More than anything, the pills, the therapy, brave t-shirts, fidget toys, stimming, knowing my friends understand what I am going through makes me feel strong. I understand it too and I know how to speak so that others can hear my struggles. I can reach them now, even if my hands are shaking and sweaty. They will know. And they will help.

And to anyone else who is going! If you have a 3DS take it along with you in sleep mode. Getting street passes is always a fun bonus.


Everyone has their strengths and weakness. With me the things I’m good at I’m spooky good at. The things I’m bad at I’m miserably bad at. There is no in-between or gray area when it comes to my skills. It is black or white. This is very common in pervasive developmental disorders and was one of the defining characteristics in testing that would lead to my diagnosis.

I’m good with technology. My dad has fixed computers for years and I used to hang around him, picking up knowledge. Computers are fun and exciting. All those pieces put together and you can play a game that takes you to another world or talk to someone on the other side of this world. When I lived in the dorms the other girls would bring me their laptops whenever something went wrong. I’d charge a minimal fee or trade for the kinds of things you want in a dorm (toilet paper, non-cafeteria food, laundry detergent, dryer sheets, quarters of the washer and dryer, etc). All the girls knew who to come to for technological help but I didn’t make a single friend. Despite the fact that people were often coming by my room I didn’t learn anything about them. And I had  no idea why. I wasn’t surprised by this failure. I was pretty used to it actually. Social reject began as early as kindergarten for me. I have two friends these days. One I’ve known since junior high and the other I met my second semester in college. I had more friends in high school but once we scattered after graduation I lost them. Without the commonality of being at the same school and in the same classes I just didn’t know how to keep a friendship going.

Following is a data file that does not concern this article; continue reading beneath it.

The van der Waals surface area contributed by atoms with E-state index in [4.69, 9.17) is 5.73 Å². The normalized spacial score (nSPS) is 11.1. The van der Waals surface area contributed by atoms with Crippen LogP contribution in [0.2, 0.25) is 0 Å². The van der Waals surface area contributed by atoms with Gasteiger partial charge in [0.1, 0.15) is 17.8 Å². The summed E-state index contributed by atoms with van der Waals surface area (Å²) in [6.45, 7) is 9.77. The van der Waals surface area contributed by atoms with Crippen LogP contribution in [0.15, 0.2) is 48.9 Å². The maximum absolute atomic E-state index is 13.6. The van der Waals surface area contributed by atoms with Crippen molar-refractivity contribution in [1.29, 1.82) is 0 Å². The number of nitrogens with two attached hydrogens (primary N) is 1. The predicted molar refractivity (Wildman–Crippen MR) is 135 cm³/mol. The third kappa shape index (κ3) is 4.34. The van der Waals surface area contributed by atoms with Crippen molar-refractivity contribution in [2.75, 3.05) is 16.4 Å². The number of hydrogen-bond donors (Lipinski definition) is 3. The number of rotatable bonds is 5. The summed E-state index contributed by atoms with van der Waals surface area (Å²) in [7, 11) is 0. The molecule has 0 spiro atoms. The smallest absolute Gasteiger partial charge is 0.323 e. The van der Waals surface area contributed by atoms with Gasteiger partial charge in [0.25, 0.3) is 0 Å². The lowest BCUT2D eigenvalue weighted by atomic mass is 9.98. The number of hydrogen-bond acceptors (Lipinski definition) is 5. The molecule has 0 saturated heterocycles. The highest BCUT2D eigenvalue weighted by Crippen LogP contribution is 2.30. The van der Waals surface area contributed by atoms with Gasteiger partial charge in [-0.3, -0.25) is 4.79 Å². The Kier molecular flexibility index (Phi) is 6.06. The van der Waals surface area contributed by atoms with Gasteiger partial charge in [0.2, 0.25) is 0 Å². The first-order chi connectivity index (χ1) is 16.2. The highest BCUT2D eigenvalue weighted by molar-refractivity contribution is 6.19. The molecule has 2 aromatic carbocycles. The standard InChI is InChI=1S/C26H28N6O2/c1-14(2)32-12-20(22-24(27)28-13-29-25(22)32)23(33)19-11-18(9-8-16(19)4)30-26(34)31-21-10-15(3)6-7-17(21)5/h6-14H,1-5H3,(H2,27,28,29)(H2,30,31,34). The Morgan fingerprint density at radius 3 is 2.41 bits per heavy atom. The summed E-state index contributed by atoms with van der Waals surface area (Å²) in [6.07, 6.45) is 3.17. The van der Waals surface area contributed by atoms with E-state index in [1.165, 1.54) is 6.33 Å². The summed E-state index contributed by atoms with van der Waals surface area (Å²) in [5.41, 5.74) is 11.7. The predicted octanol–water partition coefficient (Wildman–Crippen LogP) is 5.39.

It wasn’t until I had spent a very lonely three months far from home that I asked my childhood friend, R, about my social failures. She said that I seemed rude, dismissive, and short with people. She said I seemed disinterested and would say odd, sometimes bizarre things. She said I never made eye contact. I was closed off and emotionally distant. She knew I wasn’t really uninterested and that I did care deeply but it took a lot of work/time/proximity to get the real me. In other words, I was a hard nut to crack. Also, I spent so much time alone in my room reading and playing video games. How was I supposed to make friends if I was never around people?

So I decided I was going to try. I started eating my cafeteria dinner in the dorm common room when I knew other girls would gather as a group to watch a particular show on the common TV. I knew nothing about the show and thought that asking questions about it would be a good way to get a conversation going. I listened intently as the other girls explained the characters and plot lines. They seemed to enjoy teaching me the ins and outs of the program. I made sure to smile a lot and look at people’s faces (not the eyes though) to show I was paying attention. The show was Project Runway which consisted mainly of one thing I hate (interpersonal drama) and one thing that bores me to the point of drooling (fashion). So maybe I needed to find a group that watched a show I was interested in. I like procedural cop shows (Law and Order), documentaries, cooking shows, horror films, and anime.

When I learned another group of girls met informally on a different night to watch Supernatural I thought, “Yes! These are my people.” But even then I simply couldn’t seem to connect with anyone. That barrier (that same old social barrier) was between me and them. I didn’t know how to break through it. I never knew what it was I should say, when I should say it, or how to keep a conversation going. Beyond my socializing problems, the sounds of the TV, the sounds of chatter, the florescent lights in the common room, and the mingling smells of food and perfume were too much for me. Eventually I just stopped going to join the others. I had never had much success socially (at school or my job) and it seemed like college was going to more of the same.